Frequently Asked Questions (FAQs)
What is AIP?
Agro Inputs Project (AIP) is an agricultural development project. AIP works on improving the knowledge, availability, and use of safe, high-quality agricultural inputs by agro-retailers and farmers in southern Bangladesh. This five year, USAID-funded project is a part of the U.S. Government’s Feed the Future initiative and is being implemented by Cultivating New Frontiers in Agriculture (CNFA), a Washington DC-based organization.
AIP is improving the knowledge, availability and use of quality agricultural inputs by:
- Forming an Agro-Input Retailers Network (AIRN).
- Increasing retailers’ access to market information and improving the marketing of safe, high-quality agricultural inputs.
- Improving awareness of quality standards for inputs, and improving the input regulatory environment.
- Strengthening local organizations in the inputs value chain.
What is AIRN?
The AIRN is a network of agricultural input retailers in southern Bangladesh committed to selling quality agro-input products. Trained and certified members display their AIRN logo as a deal of quality to demonstrate their commitment to making informed decisions for efficient and ethical agricultural input retail operations. Ultimately, this network of trusted retailers will improve the availability of high-quality agricultural inputs to farmers.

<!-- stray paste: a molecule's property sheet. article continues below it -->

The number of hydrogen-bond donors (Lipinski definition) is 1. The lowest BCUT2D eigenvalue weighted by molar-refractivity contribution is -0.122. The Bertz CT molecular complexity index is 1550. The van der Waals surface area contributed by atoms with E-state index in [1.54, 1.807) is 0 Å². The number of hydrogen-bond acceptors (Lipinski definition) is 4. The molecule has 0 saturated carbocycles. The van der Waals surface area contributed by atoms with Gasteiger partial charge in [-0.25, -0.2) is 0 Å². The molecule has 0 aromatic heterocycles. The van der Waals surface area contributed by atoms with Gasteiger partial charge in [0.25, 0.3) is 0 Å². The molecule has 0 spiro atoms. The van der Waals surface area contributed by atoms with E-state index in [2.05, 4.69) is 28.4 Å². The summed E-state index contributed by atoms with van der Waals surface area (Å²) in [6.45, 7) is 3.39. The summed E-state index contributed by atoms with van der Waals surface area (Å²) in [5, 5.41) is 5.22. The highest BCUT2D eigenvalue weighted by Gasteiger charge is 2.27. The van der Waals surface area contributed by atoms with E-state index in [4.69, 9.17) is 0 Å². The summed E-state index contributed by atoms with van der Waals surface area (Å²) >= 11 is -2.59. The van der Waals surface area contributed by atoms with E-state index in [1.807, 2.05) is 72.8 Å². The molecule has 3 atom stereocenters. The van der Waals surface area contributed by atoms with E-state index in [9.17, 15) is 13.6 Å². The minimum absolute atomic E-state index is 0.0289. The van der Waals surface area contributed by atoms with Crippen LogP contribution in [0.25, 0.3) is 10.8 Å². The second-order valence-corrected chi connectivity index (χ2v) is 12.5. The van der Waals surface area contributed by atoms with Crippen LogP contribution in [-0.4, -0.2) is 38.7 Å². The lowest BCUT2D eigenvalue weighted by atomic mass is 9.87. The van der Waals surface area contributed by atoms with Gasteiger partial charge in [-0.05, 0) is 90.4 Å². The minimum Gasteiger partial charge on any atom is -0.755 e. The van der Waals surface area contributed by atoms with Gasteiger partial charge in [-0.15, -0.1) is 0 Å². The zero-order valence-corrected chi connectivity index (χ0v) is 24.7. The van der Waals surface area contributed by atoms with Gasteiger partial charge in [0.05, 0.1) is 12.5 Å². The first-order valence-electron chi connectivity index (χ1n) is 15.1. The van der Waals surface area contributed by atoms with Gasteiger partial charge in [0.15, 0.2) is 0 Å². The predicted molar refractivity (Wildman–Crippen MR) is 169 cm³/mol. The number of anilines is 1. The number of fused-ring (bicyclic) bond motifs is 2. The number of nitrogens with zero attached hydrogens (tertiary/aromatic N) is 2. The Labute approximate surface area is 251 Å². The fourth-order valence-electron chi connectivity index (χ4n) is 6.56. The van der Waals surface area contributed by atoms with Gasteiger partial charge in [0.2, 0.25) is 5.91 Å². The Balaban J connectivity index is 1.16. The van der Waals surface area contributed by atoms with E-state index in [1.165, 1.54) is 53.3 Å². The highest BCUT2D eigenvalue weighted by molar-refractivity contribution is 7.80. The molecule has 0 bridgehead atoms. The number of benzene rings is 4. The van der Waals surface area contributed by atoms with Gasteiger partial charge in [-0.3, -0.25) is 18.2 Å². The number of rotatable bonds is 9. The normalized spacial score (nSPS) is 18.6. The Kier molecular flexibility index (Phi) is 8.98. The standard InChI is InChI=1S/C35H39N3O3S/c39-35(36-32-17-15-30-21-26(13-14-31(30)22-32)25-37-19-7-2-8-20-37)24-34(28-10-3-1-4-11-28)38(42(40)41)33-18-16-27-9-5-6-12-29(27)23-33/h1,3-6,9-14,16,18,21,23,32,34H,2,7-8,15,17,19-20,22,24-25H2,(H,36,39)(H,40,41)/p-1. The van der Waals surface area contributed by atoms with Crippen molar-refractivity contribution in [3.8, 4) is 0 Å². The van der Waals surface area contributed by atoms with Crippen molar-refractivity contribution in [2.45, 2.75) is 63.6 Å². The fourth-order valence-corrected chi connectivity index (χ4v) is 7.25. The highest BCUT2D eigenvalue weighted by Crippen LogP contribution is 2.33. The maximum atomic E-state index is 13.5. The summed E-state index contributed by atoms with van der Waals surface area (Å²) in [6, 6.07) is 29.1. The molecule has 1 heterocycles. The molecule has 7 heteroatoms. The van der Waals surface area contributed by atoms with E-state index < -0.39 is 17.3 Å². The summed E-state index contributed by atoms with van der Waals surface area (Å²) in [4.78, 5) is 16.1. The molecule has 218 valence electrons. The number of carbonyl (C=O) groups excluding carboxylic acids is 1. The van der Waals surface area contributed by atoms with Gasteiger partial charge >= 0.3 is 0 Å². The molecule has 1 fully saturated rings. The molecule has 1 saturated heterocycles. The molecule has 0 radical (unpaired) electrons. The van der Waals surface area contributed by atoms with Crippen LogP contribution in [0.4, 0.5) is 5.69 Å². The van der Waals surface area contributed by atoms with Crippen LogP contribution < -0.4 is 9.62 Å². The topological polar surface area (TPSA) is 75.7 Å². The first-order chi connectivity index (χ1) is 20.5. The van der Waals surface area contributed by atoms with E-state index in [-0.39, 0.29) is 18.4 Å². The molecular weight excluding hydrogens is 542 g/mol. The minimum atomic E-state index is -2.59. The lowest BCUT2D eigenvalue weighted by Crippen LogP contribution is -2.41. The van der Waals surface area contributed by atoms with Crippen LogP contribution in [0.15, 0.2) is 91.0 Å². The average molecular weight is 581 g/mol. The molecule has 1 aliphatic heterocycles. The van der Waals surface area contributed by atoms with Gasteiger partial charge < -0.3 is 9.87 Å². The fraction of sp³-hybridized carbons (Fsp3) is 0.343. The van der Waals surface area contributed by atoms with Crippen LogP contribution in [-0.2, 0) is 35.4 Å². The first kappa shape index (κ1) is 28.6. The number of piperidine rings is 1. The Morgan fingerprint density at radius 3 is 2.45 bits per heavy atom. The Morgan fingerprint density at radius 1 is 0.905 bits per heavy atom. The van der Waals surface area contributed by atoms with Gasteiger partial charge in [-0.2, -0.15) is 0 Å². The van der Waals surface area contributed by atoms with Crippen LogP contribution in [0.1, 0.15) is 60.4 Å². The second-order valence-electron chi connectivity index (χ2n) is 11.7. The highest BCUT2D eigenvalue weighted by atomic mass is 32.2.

What is an “intervention”?
An intervention is a set of activities specifically designed to address a given problem. In the case of AIP, interventions are aimed at improving the services and operational environment of the input sector through increased knowledge, competitiveness, and income.
Who are AIP’s partners?
AIP works with private companies, agro-input retailers, and business associations. It also works with the Agriculture Information Services (AIS), other USAID Feed the Future projects, development agencies, relevant government agencies and ministries, academic institutions, and the media.
Who are the beneficiaries of AIP?
AIP’s direct beneficiaries are agro-input retailers in 20 districts of southern Bangladesh. AIP also has indirect beneficiaries including the farmer-customers of agro-retailers, private sector partners, business membership organizations, and others stakeholders who benefit indirectly by adopting the use of quality inputs.